Most divorce agreements contain exhaustive provisions for alimony and/or child support, but many of them fail to address the continuance of financial support in the event of the payor's untimely death. For some reason, life insurance seems to slip through the cracks when spouses are contemplating divorce, although it's one of the first things they address as a married couple. However, maintaining a life insurance policy for the duration of one's alimony and child support obligations is essential for those who have young children, or are receiving long-term or permanent alimony.
Of course, even if it's written into the divorce agreement, making sure that the responsible party pays for it is a separate matter. It's not uncommon to see former spouses purposely “drop the ball” on the payments or cancel the policy altogether, while the receiving spouse is totally unaware, since the insurance company sends all correspondences to the policy owner, i.e., the paying spouse. Supported spouses can, and should have it written into the divorce agreement that the paying spouse must provide periodic proof that the policy is being maintained. This way, if he or she becomes evasive, or refuses to provide proof after the divorce, the supported spouse would have the right to file an enforcement motion.
The court may issue a wide range of sanctions for violating the terms of a divorce agreement, but most sanctions are financial in nature. LIfe insurance, however, is a tricky situation because the mere issuance of fines is unlikely to prevent the paying spouse from dropping the policy again in the future. Many judges have it found it far more practical to order the paying spouse to maintain a policy in the name of the supported spouse/ other parent, thereby allowing the supported spouse to receive all communications related to the policy. The judge may issue additional sanctions, such as financial relief in the amount that should have been paid as premiums . The offending spouse may also be directed to pay the other party's court costs and legal fees, which could be substantial depending on the length of the hearing.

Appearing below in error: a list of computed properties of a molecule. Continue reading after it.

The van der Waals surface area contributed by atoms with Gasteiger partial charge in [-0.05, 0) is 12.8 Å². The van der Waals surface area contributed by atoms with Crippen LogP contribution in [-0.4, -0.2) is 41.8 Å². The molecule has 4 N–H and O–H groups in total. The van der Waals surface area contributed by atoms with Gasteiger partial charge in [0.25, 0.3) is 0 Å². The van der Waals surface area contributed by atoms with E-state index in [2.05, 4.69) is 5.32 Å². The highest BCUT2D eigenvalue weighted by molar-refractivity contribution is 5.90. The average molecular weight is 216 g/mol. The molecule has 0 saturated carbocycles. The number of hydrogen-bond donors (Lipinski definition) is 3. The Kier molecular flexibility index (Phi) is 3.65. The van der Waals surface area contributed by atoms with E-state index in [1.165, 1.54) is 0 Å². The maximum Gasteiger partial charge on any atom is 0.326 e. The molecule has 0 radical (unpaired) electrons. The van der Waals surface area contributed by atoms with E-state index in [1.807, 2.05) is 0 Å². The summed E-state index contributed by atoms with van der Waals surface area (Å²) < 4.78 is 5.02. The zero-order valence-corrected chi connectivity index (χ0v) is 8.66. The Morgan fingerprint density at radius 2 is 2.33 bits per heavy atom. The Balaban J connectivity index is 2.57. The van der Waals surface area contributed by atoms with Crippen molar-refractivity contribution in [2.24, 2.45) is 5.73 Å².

The continuance of a life insurance policy after divorce is a touchy subject for both paying and supported spouses. Many paying spouses find it unfair to continue a policy they no longer want, especially when they're already paying high amounts of alimony and child support. On the other hand, supported spouses and their children have the right to expect some level of financial protection in the event of the paying spouse's death. While there's no law requiring the continuance of life insurance as a means of continuing domestic support payments, paying spouses can, and have often been ordered to do so by the courts. Thus, it's important to find out about your rights and legal options from an experienced divorce attorney. For more information on alimony and child support, please schedule a free consultation with the attorneys of Villani & DeLuca, P.C.
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